July 14, 2006

Letters to the Editor

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Urge Congress to abolish the death penalty

When I read in the June 30th edition about the president of the Philippines and Pope Benedict XVI, I rejoiced. I feel it is significant that another country has passed a law to abolish the death penalty.

President Nacapagal-Arroyo’s presentation of this law to the pope acknowledges the Church’s stand on this issue.

The United States is now one of only a few countries to hold to this unnecessary practice. I pray that our people will press Congress to follow the example of the Philippines.

The death penalty does not deter crime. The people on death row are not a threat to the lives of others. The cost to keep an inmate on death row is significantly higher than one serving a life sentence. The only real reason left for the death sentence is the understandably human inclination for revenge and/or retaliation.

The Mosaic law contains mandates to control the excessive tendency toward revenge. “But if injury ensues, you shall give life for life, eye for eye, tooth for tooth, hand for hand, foot for foot” (Ex 21:23-24), and “Limb for limb, eye, tooth for tooth! The same injury that a man gives another shall be inflicted on him in return” (Lv 24:20).

These laws were made so that a person used only equal injury in payment for harm done. They reflect the minimum of justice.

That was then. Jesus Christ has come among us to call us to a higher standard. He came to fulfill the law in love and mercy. Read all of Chapter 5 in the Gospel of Matthew, but especially Mt 38-39: “You have heard that it was said, ‘An eye for an eye and a tooth for a tooth!’ But I say to you, offer no resistance to one who is evil.”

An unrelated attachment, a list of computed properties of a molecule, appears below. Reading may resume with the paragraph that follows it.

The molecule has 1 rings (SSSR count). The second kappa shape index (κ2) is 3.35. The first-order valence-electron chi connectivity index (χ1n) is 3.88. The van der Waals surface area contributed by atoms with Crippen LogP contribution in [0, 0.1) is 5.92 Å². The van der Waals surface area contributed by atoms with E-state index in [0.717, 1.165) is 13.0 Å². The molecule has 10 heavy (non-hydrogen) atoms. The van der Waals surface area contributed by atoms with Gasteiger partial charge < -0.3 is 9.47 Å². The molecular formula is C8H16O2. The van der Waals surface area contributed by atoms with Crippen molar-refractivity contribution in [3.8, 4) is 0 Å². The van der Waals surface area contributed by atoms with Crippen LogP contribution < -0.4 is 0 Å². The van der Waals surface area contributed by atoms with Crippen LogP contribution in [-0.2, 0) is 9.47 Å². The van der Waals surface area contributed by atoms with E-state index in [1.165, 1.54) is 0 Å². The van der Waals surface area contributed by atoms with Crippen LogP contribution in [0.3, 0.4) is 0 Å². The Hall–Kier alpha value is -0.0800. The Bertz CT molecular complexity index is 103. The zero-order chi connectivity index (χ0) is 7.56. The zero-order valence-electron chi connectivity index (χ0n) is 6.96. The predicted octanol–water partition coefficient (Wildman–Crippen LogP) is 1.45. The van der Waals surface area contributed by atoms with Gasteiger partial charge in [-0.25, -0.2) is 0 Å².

And Mt 44-45: “But I say to you, love your enemies, and pray for those who persecute you, that you may be children of your heavenly Father, for he makes his sun rise on the bad and the good, and causes rain to fall on the just and the unjust.”

Let the teachings of Jesus move you to contact your state and federal representatives about abolishing the death penalty.

- Nora Cummings, Indianapolis

Vocations camp story is worth the read

Sean Gallagher’s story about the vocation exploration retreat was really well done in the June 30 issue of The Criterion.

Some of the quotes from the participants were amazing, and I was moved that someone so young could be so aware of his future.


- Andrea L. Fagan
Director of Marketing and Communication
Marian College, Indianapolis

Continue to pray for the poor souls in purgatory

We must not forget to pray for the poor souls in purgatory. Many have no one to pray for them.

Purgatory is a place where a soul goes at death if it has sins on its soul that have been confessed and forgiven, but for which the person must do more penance.

We must not think that the one, two or three “Our Fathers” that the priest gives us as a penance after confessing our sins pays the full price for these sins.

Of course, they are forgiven, but a time of cleansing, or purging, is necessary before the soul may enter heaven. See the Catechism of the Catholic Church (#954, #1031 and #1472).

We can shorten this purging process for the dead by praying for them, and by fasting and making other sacrifices offered up for them. We can also shorten our own cleansing time while still here on earth by accepting our crosses cheerfully, without complaining, offering them up as repentance for our sins and failures.

Our grandmothers and mothers had a good point when they told us to “offer it up” when we complained about some problem, sickness or hurt.

So, pray for the souls in purgatory, either for specific souls or for all souls. If a soul is in purgatory, it needs the prayers of the living. They can no longer help themselves.

- Winferd E. Moody, Indianapolis

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